FAS introduces grassroots initiatives to boost youth development
A slew of initiatives will be introduced at grassroots level in a bid to lift Singapore football out of the doldrums.
During an hour-long press briefing at Jalan Besar Stadium on Thursday, Football Association of Singapore (FAS) acting president Bernard Tan called it “perhaps the most daring and most comprehensive approach in order to organise grassroots football”.
First, the FAS will introduce the Academy Accreditation System (AAS), aimed at recognising various academies in fostering youth development. About 40 private clubs and academies have already indicated interest in joining, which will allow the FAS to tap on a wider base of youth players and expand its talent pool.
Accredited academies will also come under FAS’ domestic training compensation system, another new initiative.
A professional club hoping to sign a young player from another club will have to pay a “transfer fee” to compensate the selling side’s efforts in developing the player. This system will be implemented in 2024.
The compensation system will apply for domestic transfers between amateur and professional clubs, as well as between professional clubs. The current system allows only Singapore Premier League clubs to claim compensation.
The compensation will be payable until the player reaches the age of 23, but the amount payable will be calculated based on the years from age 12 to 21. Details will be announced later.
The FAS will also launch the Singapore Youth League (SYL) in 2024, providing a competitive platform for young players to showcase their talent and gain match experience.
The SYL will cater to six age groups – Under-8, U-10, U-12, U-13, U-15 and U-17. The FAS currently organises competitive youth leagues only for U-15s, U-17s and U-21s.
The seven-month SYL will take place on weekends and comprise teams from FAS and private clubs and academies. The U-13, U-15 and U-17 leagues will consist of 10 teams in each of three divisions.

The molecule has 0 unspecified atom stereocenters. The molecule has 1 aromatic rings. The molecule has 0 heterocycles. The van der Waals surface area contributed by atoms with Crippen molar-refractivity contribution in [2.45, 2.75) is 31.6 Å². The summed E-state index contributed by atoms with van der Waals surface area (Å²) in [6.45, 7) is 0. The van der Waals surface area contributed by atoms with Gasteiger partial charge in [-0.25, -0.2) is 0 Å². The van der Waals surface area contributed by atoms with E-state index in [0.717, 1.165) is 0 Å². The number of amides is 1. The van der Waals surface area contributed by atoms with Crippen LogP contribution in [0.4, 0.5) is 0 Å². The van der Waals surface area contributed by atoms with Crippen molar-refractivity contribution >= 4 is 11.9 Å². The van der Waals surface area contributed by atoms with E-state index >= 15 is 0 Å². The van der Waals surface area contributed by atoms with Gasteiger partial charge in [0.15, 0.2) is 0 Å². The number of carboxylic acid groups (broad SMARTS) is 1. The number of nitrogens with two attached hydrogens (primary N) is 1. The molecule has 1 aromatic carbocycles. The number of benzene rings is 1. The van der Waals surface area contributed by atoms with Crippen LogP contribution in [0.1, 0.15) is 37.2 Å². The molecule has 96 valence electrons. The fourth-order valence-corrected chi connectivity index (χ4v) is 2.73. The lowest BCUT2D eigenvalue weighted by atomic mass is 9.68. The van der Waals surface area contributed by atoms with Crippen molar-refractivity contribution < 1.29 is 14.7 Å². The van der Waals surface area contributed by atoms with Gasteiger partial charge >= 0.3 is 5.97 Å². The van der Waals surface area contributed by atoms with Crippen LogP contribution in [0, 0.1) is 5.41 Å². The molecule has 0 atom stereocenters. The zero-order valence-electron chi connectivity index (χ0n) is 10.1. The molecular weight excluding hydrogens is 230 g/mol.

While the competition is currently for boys aged eight and above, Tan said there are plans to include girls who are good enough in a boys’ team.
The development of youth footballers in Singapore has been a hot topic, most recently following the Under-22 national team’s poor showing at the 2023 SEA Games, where they were thrashed 7-0 by Malaysia.
Senior Parliamentary Secretary for Culture, Community and Youth Eric Chua, who also leads the Unleash the Roar! football project, subsequently admitted that Singapore’s football ecosystem is “much weaker” and it needs to “go back to basics” to rebuild itself.
Browne, who has been in his role for a year, told The Straits Times that the move to introduce the SYL was to improve the level of youth players through the quantity and quality of matches.
The Englishman said: “if you look at not just the results, but our performances in recent years at U-16, U-19 level, quite clearly, our players are below the level of players from neighbouring countries. So all of the initiatives that we have or are introducing and implementing are aimed at raising our levels.”
The FAS also acknowledged that with its new plans and increased number of matches and activities, it would need to rope in volunteers. It will soon introduce an FAS Volunteers Programme, to attract, train, and manage volunteers in various aspects of football operations.
The initiatives have drawn positive reactions from youth coaches that ST spoke to.
Ibrahim Chemad, founder of Flair Football Academy is in discussions with FAS for his outfit to be accredited under the AAS. He said: “It’s a chance for our players to play in these tournaments and be subsequently recognised. The truth is the FAS scouts will track them more closely now.
“The SYL also seems to be a good platform for younger boys to play more competitive matches.”
Yakob Hashim, principal of Anza Singapore, agreed that the new moves were positive for Singapore football but called on FAS to have a constant engagement with accredited academies and clubs.